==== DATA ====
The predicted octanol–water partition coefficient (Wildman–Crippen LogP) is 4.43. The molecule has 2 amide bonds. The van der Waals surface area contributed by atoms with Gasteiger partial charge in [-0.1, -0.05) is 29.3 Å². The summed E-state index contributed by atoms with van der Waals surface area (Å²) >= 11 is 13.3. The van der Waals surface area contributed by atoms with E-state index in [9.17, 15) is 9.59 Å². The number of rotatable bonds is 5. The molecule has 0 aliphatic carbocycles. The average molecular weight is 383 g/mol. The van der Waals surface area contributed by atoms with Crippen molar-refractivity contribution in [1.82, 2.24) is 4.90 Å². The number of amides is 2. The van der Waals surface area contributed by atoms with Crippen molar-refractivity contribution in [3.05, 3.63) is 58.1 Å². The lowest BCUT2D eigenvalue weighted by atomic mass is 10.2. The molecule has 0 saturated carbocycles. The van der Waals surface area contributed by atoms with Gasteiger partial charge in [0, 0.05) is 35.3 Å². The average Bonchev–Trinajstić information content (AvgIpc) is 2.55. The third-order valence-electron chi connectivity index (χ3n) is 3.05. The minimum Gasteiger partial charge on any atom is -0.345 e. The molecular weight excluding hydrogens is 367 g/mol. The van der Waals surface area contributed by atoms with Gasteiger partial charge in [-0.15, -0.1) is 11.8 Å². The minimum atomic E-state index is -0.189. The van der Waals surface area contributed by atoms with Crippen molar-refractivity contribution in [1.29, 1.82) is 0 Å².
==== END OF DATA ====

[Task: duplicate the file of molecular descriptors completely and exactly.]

The predicted octanol–water partition coefficient (Wildman–Crippen LogP) is 4.43. The molecule has 2 amide bonds. The van der Waals surface area contributed by atoms with Gasteiger partial charge in [-0.1, -0.05) is 29.3 Å². The summed E-state index contributed by atoms with van der Waals surface area (Å²) >= 11 is 13.3. The van der Waals surface area contributed by atoms with E-state index in [9.17, 15) is 9.59 Å². The number of rotatable bonds is 5. The molecule has 0 aliphatic carbocycles. The average molecular weight is 383 g/mol. The van der Waals surface area contributed by atoms with Crippen molar-refractivity contribution in [1.82, 2.24) is 4.90 Å². The number of amides is 2. The van der Waals surface area contributed by atoms with Crippen molar-refractivity contribution in [3.05, 3.63) is 58.1 Å². The lowest BCUT2D eigenvalue weighted by atomic mass is 10.2. The molecule has 0 saturated carbocycles. The van der Waals surface area contributed by atoms with Gasteiger partial charge in [0, 0.05) is 35.3 Å². The average Bonchev–Trinajstić information content (AvgIpc) is 2.55. The third-order valence-electron chi connectivity index (χ3n) is 3.05. The minimum Gasteiger partial charge on any atom is -0.345 e. The molecular weight excluding hydrogens is 367 g/mol. The van der Waals surface area contributed by atoms with Gasteiger partial charge in [-0.15, -0.1) is 11.8 Å². The minimum atomic E-state index is -0.189. The van der Waals surface area contributed by atoms with Crippen molar-refractivity contribution in [1.29, 1.82) is 0 Å².